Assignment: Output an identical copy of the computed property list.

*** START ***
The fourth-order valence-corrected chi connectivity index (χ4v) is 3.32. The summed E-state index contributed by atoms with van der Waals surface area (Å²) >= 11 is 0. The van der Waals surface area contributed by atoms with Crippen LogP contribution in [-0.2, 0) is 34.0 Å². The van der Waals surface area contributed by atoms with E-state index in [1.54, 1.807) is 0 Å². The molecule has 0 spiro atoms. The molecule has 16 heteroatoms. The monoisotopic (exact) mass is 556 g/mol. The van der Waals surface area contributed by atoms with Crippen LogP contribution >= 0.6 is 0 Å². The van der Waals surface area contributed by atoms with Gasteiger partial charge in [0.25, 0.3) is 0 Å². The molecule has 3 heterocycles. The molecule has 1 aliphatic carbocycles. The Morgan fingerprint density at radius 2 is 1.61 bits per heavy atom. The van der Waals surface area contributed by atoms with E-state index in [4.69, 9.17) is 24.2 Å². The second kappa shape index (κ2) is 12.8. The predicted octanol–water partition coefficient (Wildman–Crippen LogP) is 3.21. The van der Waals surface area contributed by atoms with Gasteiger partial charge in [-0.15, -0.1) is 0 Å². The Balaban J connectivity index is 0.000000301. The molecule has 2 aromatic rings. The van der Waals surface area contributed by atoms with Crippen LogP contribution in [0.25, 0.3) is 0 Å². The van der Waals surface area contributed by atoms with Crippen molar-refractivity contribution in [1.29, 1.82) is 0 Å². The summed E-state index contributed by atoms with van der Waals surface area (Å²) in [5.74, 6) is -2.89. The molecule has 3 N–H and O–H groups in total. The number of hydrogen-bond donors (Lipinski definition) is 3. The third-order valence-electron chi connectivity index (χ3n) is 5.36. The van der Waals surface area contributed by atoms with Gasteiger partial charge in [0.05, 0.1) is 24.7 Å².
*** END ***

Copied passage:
The fourth-order valence-corrected chi connectivity index (χ4v) is 3.32. The summed E-state index contributed by atoms with van der Waals surface area (Å²) >= 11 is 0. The van der Waals surface area contributed by atoms with Crippen LogP contribution in [-0.2, 0) is 34.0 Å². The van der Waals surface area contributed by atoms with E-state index in [1.54, 1.807) is 0 Å². The molecule has 0 spiro atoms. The molecule has 16 heteroatoms. The monoisotopic (exact) mass is 556 g/mol. The van der Waals surface area contributed by atoms with Crippen LogP contribution >= 0.6 is 0 Å². The van der Waals surface area contributed by atoms with Gasteiger partial charge in [0.25, 0.3) is 0 Å². The molecule has 3 heterocycles. The molecule has 1 aliphatic carbocycles. The Morgan fingerprint density at radius 2 is 1.61 bits per heavy atom. The van der Waals surface area contributed by atoms with E-state index in [4.69, 9.17) is 24.2 Å². The second kappa shape index (κ2) is 12.8. The predicted octanol–water partition coefficient (Wildman–Crippen LogP) is 3.21. The van der Waals surface area contributed by atoms with Gasteiger partial charge in [-0.15, -0.1) is 0 Å². The Balaban J connectivity index is 0.000000301. The molecule has 2 aromatic rings. The van der Waals surface area contributed by atoms with Crippen LogP contribution in [0.25, 0.3) is 0 Å². The van der Waals surface area contributed by atoms with Crippen molar-refractivity contribution in [1.29, 1.82) is 0 Å². The summed E-state index contributed by atoms with van der Waals surface area (Å²) in [5.74, 6) is -2.89. The molecule has 3 N–H and O–H groups in total. The number of hydrogen-bond donors (Lipinski definition) is 3. The third-order valence-electron chi connectivity index (χ3n) is 5.36. The van der Waals surface area contributed by atoms with Gasteiger partial charge in [0.05, 0.1) is 24.7 Å².